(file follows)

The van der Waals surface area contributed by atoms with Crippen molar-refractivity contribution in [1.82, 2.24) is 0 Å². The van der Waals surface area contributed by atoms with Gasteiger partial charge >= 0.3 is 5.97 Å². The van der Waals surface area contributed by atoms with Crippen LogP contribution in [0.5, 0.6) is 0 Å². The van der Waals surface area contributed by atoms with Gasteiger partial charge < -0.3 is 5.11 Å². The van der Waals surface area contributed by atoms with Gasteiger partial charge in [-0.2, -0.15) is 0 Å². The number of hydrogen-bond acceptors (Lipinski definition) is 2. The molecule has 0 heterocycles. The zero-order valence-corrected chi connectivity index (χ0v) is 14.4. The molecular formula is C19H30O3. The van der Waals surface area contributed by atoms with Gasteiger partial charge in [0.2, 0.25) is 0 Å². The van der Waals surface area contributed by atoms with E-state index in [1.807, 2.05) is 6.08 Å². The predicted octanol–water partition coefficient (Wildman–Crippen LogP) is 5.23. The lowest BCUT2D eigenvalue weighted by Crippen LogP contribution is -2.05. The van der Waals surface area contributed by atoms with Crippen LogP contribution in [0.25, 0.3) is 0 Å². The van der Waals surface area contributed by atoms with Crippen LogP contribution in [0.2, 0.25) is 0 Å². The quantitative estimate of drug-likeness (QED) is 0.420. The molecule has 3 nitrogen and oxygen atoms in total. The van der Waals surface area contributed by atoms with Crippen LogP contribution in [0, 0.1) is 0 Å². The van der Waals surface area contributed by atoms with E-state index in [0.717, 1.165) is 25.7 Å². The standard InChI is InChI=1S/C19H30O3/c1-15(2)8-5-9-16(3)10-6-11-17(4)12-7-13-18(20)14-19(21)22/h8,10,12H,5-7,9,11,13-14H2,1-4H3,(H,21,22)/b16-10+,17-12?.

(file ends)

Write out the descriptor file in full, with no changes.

The van der Waals surface area contributed by atoms with Crippen molar-refractivity contribution in [1.82, 2.24) is 0 Å². The van der Waals surface area contributed by atoms with Gasteiger partial charge >= 0.3 is 5.97 Å². The van der Waals surface area contributed by atoms with Crippen LogP contribution in [0.5, 0.6) is 0 Å². The van der Waals surface area contributed by atoms with Gasteiger partial charge < -0.3 is 5.11 Å². The van der Waals surface area contributed by atoms with Gasteiger partial charge in [-0.2, -0.15) is 0 Å². The number of hydrogen-bond acceptors (Lipinski definition) is 2. The molecule has 0 heterocycles. The zero-order valence-corrected chi connectivity index (χ0v) is 14.4. The molecular formula is C19H30O3. The van der Waals surface area contributed by atoms with Gasteiger partial charge in [0.2, 0.25) is 0 Å². The van der Waals surface area contributed by atoms with E-state index in [1.807, 2.05) is 6.08 Å². The predicted octanol–water partition coefficient (Wildman–Crippen LogP) is 5.23. The lowest BCUT2D eigenvalue weighted by Crippen LogP contribution is -2.05. The van der Waals surface area contributed by atoms with Crippen LogP contribution in [0.25, 0.3) is 0 Å². The van der Waals surface area contributed by atoms with Crippen LogP contribution in [0.2, 0.25) is 0 Å². The quantitative estimate of drug-likeness (QED) is 0.420. The molecule has 3 nitrogen and oxygen atoms in total. The van der Waals surface area contributed by atoms with Crippen LogP contribution in [0, 0.1) is 0 Å². The van der Waals surface area contributed by atoms with E-state index in [0.717, 1.165) is 25.7 Å². The standard InChI is InChI=1S/C19H30O3/c1-15(2)8-5-9-16(3)10-6-11-17(4)12-7-13-18(20)14-19(21)22/h8,10,12H,5-7,9,11,13-14H2,1-4H3,(H,21,22)/b16-10+,17-12?.